Delabian Rice-Thurston’s dedication, commitment, and passion for higher learning is commendable and inspiring. For 17 years, she served as the executive director of Parents United for the District of Columbia Public Schools, a parent organization advocating for adequate funds for Washington, D.C., schools. “Nobody left the city because it didn’t have a baseball team or because the convention center was too small,” she said at the time. “They are leaving our city because we don’t have good schools for children in their neighborhoods.” Rice-Thurston attended PTA meetings all over the city to encourage parents to be advocates for education. She later taught social studies in the district’s schools in an effort to solve problems by working on the inside. At the age of 64, she started working on her Ph.D. at Howard University, investigating evidence that conditions endemic to states that reduce achievement for even the best students are not analyzed in the United States.
Thomas Cech ’70
For groundbreaking research and leadership of the Howard Hughes Medical Institute
The only Grinnellian to win a Nobel Prize, Tom Cech has had an exemplary career including breakthrough research, decades of teaching, and 16 years serving as a Grinnell College trustee. Cech received the 1989 Nobel Prize in Chemistry for the co-discovery of the catalytic properties of RNA. He served for a decade as president of the Howard Hughes Medical Institute and then returned to the University of Colorado at Boulder as director of the BioFrontiers Institute. He has authored more than 350 publications.
Merryll Penson ’70
For spurring on black cultural change at Grinnell and technological change in Georgia libraries
Encourages, reaches out, steers, connects, teaches, shares, guides, and mentors: All of these words are used to describe Merryll Penson. During her 32-year career, Penson infused her spirit and technological understanding into libraries throughout the state of Georgia. She helped establish a groundbreaking statewide electronic library, GALILEO (Georgia Library Learning Online), and made sure that resources were open to everyone. As executive director of library service for the University System of Georgia, she directed the electronic library, coordinated collaborative efforts of 29 libraries, and led a systemwide implementation of next-generation library platforms. During her student days at Grinnell, Penson played an important role in the foundation of Concerned Black Students (CBS) and the Conney M. Kimbo Black Cultural Center (BCC), including serving as the first BCC house monitor.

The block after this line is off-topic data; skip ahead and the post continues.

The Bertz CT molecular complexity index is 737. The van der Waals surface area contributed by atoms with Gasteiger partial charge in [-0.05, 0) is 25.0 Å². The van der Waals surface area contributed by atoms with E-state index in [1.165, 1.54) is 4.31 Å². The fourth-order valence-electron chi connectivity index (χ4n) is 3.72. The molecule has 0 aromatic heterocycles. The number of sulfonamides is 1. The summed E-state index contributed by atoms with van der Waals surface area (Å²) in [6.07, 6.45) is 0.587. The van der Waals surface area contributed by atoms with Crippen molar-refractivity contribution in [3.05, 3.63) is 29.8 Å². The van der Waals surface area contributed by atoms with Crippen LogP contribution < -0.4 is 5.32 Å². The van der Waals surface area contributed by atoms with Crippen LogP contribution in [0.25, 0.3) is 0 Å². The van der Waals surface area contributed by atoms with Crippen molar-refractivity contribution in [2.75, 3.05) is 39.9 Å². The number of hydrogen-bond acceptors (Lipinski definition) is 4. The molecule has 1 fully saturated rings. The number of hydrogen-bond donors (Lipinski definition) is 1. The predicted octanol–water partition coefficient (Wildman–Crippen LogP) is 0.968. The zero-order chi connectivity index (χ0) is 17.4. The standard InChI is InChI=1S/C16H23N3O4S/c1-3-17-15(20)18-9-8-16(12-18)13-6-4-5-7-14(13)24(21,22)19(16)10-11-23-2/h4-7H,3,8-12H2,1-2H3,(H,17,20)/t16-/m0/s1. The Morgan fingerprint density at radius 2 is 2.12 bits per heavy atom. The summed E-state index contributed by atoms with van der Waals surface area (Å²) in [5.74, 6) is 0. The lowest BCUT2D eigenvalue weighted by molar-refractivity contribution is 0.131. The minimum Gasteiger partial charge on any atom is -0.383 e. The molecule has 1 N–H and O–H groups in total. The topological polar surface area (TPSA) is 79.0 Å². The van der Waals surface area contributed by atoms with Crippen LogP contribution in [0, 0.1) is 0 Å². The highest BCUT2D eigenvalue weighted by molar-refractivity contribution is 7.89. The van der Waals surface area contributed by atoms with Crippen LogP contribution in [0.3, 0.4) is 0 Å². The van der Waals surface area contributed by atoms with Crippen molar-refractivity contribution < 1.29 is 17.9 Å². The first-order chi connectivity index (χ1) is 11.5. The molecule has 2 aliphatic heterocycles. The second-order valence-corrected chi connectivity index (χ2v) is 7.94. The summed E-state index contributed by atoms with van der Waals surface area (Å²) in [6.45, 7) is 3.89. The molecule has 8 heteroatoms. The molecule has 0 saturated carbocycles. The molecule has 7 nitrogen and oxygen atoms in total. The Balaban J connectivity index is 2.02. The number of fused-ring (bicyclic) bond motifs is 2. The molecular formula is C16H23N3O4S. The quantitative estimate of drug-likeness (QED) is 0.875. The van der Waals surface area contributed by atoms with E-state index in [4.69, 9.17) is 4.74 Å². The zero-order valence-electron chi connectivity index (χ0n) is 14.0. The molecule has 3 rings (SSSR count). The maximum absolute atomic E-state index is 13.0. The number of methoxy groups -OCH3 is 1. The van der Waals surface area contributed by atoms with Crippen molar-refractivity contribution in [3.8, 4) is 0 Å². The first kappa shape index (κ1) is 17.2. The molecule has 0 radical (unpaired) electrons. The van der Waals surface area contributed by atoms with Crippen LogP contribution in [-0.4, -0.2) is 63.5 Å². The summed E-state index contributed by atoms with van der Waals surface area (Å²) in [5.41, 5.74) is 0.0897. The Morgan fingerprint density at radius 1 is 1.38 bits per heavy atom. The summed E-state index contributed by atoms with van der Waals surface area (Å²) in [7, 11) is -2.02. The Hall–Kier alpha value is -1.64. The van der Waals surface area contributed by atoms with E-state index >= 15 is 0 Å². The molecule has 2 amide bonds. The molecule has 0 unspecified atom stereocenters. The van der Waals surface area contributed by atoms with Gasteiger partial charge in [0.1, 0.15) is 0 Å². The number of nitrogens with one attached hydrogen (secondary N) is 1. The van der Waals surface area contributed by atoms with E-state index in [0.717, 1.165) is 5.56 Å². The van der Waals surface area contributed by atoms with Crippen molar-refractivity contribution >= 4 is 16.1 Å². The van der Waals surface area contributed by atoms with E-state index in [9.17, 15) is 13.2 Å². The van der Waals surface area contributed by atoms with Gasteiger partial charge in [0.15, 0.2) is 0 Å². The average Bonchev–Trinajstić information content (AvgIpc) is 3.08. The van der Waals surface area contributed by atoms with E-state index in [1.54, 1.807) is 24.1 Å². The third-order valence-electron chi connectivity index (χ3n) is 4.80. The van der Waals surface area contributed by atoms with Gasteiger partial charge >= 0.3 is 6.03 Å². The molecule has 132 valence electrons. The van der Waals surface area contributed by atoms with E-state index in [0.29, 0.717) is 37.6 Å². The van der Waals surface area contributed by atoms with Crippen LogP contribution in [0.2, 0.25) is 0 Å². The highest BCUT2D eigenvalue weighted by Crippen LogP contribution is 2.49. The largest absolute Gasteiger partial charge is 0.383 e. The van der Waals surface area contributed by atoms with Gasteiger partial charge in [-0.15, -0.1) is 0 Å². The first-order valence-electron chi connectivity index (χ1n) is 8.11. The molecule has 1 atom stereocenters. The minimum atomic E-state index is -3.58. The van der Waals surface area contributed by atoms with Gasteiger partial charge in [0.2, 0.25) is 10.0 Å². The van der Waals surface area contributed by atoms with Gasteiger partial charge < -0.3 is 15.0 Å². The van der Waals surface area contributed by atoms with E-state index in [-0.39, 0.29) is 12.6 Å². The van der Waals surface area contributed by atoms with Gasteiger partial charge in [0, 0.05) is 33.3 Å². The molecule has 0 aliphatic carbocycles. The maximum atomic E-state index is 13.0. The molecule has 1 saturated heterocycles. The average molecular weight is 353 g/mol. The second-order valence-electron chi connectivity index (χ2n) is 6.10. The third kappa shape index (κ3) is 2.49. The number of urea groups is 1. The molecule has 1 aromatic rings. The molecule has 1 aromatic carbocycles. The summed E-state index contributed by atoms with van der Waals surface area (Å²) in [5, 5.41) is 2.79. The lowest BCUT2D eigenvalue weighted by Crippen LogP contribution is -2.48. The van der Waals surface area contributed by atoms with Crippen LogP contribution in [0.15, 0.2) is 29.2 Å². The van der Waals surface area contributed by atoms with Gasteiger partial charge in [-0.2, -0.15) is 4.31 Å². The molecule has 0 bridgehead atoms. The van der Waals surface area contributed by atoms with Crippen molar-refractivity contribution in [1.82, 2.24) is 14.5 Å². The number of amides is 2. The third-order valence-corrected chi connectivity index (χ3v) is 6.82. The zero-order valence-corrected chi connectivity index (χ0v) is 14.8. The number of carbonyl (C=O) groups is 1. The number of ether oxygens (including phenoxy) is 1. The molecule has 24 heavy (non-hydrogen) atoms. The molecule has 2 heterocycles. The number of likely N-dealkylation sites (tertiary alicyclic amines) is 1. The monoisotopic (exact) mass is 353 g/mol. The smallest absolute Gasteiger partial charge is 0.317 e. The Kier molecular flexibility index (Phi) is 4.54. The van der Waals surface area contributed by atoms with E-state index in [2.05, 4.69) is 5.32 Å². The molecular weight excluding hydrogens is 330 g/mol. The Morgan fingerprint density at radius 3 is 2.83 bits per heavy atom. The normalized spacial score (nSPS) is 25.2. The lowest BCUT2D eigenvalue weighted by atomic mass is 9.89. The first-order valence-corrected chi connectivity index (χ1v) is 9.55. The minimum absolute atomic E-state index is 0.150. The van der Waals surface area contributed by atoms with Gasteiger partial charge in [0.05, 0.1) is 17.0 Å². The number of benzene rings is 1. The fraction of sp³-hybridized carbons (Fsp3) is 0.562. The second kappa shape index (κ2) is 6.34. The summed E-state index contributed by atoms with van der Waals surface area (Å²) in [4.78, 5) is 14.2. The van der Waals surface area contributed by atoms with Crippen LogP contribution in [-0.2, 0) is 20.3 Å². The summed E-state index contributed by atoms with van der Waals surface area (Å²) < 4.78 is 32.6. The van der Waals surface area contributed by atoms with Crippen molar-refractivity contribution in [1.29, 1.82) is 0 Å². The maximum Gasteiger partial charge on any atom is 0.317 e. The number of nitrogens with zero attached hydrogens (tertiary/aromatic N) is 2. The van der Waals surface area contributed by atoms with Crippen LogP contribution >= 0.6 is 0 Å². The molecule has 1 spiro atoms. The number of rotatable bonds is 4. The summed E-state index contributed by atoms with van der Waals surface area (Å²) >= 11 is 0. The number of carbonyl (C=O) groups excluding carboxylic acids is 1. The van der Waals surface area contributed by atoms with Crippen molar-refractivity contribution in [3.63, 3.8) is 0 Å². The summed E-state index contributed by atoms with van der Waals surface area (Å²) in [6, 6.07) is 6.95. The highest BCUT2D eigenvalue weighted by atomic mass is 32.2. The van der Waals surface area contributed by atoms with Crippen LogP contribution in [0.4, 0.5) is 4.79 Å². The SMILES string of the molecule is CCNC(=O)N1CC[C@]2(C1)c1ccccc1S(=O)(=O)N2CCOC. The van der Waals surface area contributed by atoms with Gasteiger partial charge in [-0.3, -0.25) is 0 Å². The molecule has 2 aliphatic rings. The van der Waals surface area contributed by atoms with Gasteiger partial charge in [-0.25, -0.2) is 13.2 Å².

Joel Shapiro ’89
For being at the forefront of addressing human trafficking in the United States
Through his tireless work as an attorney and author of legislation, Joel Shapiro is at the vanguard of fighting human trafficking in the United States. His inherent goodwill, promotion of social justice, and ability to see inequities drives him to identify strategies to create social change. In his law practice in Portland, he specializes in advocating for domestic victims of sex trafficking, as well as consumer protection cases. While earlier working as chief counsel for U.S. Sen. Ron Wyden of Oregon, Shapiro helped craft national anti-trafficking legislation. He also is co-founder and executive director of the Trafficking Law Center, which provides pro bono legal services to Oregon trafficking victims and survivors. “I can trust and confide in Joel without feeling re-victimized or re-traumatized,” said one survivor. “He’s made a positive impact on my life.”